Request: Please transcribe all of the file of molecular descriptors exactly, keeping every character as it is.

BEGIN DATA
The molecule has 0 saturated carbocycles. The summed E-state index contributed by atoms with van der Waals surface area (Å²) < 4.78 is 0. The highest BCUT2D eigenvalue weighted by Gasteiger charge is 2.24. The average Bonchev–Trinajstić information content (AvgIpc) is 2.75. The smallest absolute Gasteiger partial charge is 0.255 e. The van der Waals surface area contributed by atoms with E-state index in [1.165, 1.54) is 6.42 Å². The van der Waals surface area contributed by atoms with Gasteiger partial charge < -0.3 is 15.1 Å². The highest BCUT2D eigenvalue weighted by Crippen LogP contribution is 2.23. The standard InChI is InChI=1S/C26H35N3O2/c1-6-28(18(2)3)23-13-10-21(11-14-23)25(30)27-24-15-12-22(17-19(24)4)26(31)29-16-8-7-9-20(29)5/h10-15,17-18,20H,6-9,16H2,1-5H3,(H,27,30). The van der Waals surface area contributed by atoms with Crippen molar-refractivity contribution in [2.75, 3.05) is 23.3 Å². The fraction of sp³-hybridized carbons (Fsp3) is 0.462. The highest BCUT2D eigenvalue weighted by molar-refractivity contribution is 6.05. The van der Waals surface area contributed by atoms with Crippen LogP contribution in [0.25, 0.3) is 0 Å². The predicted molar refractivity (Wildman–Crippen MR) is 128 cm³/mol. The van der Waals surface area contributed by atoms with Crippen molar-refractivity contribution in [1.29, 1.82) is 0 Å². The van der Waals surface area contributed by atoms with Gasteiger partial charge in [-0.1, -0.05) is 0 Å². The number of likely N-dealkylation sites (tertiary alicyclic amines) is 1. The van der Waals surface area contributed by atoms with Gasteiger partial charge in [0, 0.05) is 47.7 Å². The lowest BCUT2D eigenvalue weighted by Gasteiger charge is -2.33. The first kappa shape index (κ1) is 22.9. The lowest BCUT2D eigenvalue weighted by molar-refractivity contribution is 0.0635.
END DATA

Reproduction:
The molecule has 0 saturated carbocycles. The summed E-state index contributed by atoms with van der Waals surface area (Å²) < 4.78 is 0. The highest BCUT2D eigenvalue weighted by Gasteiger charge is 2.24. The average Bonchev–Trinajstić information content (AvgIpc) is 2.75. The smallest absolute Gasteiger partial charge is 0.255 e. The van der Waals surface area contributed by atoms with E-state index in [1.165, 1.54) is 6.42 Å². The van der Waals surface area contributed by atoms with Gasteiger partial charge < -0.3 is 15.1 Å². The highest BCUT2D eigenvalue weighted by Crippen LogP contribution is 2.23. The standard InChI is InChI=1S/C26H35N3O2/c1-6-28(18(2)3)23-13-10-21(11-14-23)25(30)27-24-15-12-22(17-19(24)4)26(31)29-16-8-7-9-20(29)5/h10-15,17-18,20H,6-9,16H2,1-5H3,(H,27,30). The van der Waals surface area contributed by atoms with Crippen molar-refractivity contribution in [2.75, 3.05) is 23.3 Å². The fraction of sp³-hybridized carbons (Fsp3) is 0.462. The highest BCUT2D eigenvalue weighted by molar-refractivity contribution is 6.05. The van der Waals surface area contributed by atoms with Crippen LogP contribution in [0.25, 0.3) is 0 Å². The predicted molar refractivity (Wildman–Crippen MR) is 128 cm³/mol. The van der Waals surface area contributed by atoms with Crippen molar-refractivity contribution in [1.29, 1.82) is 0 Å². The van der Waals surface area contributed by atoms with Gasteiger partial charge in [-0.1, -0.05) is 0 Å². The number of likely N-dealkylation sites (tertiary alicyclic amines) is 1. The van der Waals surface area contributed by atoms with Gasteiger partial charge in [0, 0.05) is 47.7 Å². The lowest BCUT2D eigenvalue weighted by Gasteiger charge is -2.33. The first kappa shape index (κ1) is 22.9. The lowest BCUT2D eigenvalue weighted by molar-refractivity contribution is 0.0635.